The next-gen iPhone, which may make its debut next month, will likely have plenty in common with its predecessors, as well as some notable differences.
That means that the 6s -- as it's expected to be called -- will probably look just like the current 6. But there will be some non-trivial hardware and under-the hood tweaks that should keep consumers coming back.
Here are some of the more credible rumors to date:
No new look
Rumors suggest that the latest “s” phones -- since 2009, Apple has affixed an “s” to interim models – will look like the current 4.7-inch iPhone 6 and 5.5-inch iPhone 6 Plus. The only changes that credible Apple blogs have cited are minor internal modifications. That doesn’t rule out a new color or two but, again, the basic design stays the same.
Apple typically moves to a new processor for the s. For example, with iPhone 5s, Apple introduced for the first time a 64-bit processor, the A7. For the 6s, Apple may move from the current A8 chip to the A9. This is by no means a small change. A new processor typically brings more performance, which generally makes iOS, apps, and everything run faster. Apple may also boost memory capacity from the longstanding 1GB to 2GB. As any PC user knows, adding more memory can boost performance. Note that this is different than flash storage, which currently ranges up to 128GB.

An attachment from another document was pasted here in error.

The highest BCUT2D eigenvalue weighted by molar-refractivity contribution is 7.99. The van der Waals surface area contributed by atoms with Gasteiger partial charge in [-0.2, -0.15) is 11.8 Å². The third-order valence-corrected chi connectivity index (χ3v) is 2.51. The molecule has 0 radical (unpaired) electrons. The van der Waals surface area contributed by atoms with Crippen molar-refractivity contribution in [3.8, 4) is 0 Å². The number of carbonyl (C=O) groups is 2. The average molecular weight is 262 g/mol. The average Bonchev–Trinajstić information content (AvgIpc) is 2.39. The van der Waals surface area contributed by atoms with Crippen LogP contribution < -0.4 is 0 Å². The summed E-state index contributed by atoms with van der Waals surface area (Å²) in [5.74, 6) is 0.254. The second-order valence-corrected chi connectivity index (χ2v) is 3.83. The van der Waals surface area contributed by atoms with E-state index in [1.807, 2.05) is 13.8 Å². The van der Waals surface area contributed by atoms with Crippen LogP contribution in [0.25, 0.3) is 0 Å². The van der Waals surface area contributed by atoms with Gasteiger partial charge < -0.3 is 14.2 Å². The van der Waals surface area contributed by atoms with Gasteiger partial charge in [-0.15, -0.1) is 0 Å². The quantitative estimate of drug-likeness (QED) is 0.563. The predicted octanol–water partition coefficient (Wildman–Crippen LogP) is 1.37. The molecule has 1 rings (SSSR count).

Based on sensors that detect how much pressure you’re applying, Force Touch was first used in the Apple Watch and 12-inch Retina MacBook – both new products. With the Watch, pressing firmly on the Force Touch-capable screen lets you, for example, select new watch faces or search an address in Maps. The point here is that Apple is moving to Force Touch across all of its marquee products.
Apple never misses an opportunity to improve the iPhone’s camera. The rear camera may jump from the current 8 megapixels to 12 megapixels. The front camera could also be upgraded.
But the larger point is that the iPhone’s camera continues to make standalone DSLR cameras less and less relevant. Sophisticated features like backside illumination sensors, improved aperture, and 1080p HD video recording mean many, if not most, consumers need no other camera. And Apple wants to keep it that way.
Also of note is that the larger 6 Plus has an optical image stabilizer, while the 6 doesn’t. We’ll see if that stays the same with 6s and 6s Plus.
This is a bit iffy but at least one analyst believes Apple will take a material cue from the Apple Watch. That could mean using the same Series 7000 aluminum from the Watch Sport's case, which is more durable than the aluminum used in the iPhone 6.
Mass production may begin in late August with a target of a mid-September debut.
Apple has not yet responded to a request for comment on this story from FoxNews.com.